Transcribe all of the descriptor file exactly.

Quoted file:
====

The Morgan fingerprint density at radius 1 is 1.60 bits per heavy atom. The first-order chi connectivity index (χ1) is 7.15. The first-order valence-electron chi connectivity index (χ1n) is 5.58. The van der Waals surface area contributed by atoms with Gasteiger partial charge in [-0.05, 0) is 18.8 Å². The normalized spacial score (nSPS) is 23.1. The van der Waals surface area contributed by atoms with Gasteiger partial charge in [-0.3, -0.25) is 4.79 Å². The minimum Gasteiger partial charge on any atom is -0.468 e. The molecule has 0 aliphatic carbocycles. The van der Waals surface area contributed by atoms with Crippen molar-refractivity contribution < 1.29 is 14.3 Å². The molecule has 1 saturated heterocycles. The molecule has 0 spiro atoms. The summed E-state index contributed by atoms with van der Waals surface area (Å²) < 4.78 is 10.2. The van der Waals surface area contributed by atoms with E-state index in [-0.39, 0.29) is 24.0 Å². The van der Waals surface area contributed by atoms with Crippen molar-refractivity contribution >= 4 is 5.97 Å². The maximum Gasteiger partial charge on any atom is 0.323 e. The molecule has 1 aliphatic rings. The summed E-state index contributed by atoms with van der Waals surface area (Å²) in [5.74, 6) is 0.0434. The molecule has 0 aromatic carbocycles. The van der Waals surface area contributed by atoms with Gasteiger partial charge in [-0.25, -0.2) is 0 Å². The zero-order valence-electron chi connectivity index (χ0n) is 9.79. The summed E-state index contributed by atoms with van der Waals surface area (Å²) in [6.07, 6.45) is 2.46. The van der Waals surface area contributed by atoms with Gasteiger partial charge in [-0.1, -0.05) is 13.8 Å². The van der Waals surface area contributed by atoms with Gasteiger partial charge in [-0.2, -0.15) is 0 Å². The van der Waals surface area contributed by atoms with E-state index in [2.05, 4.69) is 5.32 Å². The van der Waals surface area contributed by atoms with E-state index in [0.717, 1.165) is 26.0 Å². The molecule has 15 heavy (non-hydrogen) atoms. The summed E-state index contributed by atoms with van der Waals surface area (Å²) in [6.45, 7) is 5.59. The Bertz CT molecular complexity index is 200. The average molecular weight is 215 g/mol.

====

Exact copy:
The Morgan fingerprint density at radius 1 is 1.60 bits per heavy atom. The first-order chi connectivity index (χ1) is 7.15. The first-order valence-electron chi connectivity index (χ1n) is 5.58. The van der Waals surface area contributed by atoms with Gasteiger partial charge in [-0.05, 0) is 18.8 Å². The normalized spacial score (nSPS) is 23.1. The van der Waals surface area contributed by atoms with Gasteiger partial charge in [-0.3, -0.25) is 4.79 Å². The minimum Gasteiger partial charge on any atom is -0.468 e. The molecule has 0 aliphatic carbocycles. The van der Waals surface area contributed by atoms with Crippen molar-refractivity contribution < 1.29 is 14.3 Å². The molecule has 1 saturated heterocycles. The molecule has 0 spiro atoms. The summed E-state index contributed by atoms with van der Waals surface area (Å²) < 4.78 is 10.2. The van der Waals surface area contributed by atoms with E-state index in [-0.39, 0.29) is 24.0 Å². The van der Waals surface area contributed by atoms with Crippen molar-refractivity contribution >= 4 is 5.97 Å². The maximum Gasteiger partial charge on any atom is 0.323 e. The molecule has 1 aliphatic rings. The summed E-state index contributed by atoms with van der Waals surface area (Å²) in [5.74, 6) is 0.0434. The molecule has 0 aromatic carbocycles. The van der Waals surface area contributed by atoms with Gasteiger partial charge in [-0.25, -0.2) is 0 Å². The zero-order valence-electron chi connectivity index (χ0n) is 9.79. The summed E-state index contributed by atoms with van der Waals surface area (Å²) in [6.07, 6.45) is 2.46. The van der Waals surface area contributed by atoms with Gasteiger partial charge in [-0.1, -0.05) is 13.8 Å². The van der Waals surface area contributed by atoms with Gasteiger partial charge in [-0.2, -0.15) is 0 Å². The van der Waals surface area contributed by atoms with E-state index in [2.05, 4.69) is 5.32 Å². The van der Waals surface area contributed by atoms with E-state index in [0.717, 1.165) is 26.0 Å². The molecule has 15 heavy (non-hydrogen) atoms. The summed E-state index contributed by atoms with van der Waals surface area (Å²) in [6.45, 7) is 5.59. The Bertz CT molecular complexity index is 200. The average molecular weight is 215 g/mol.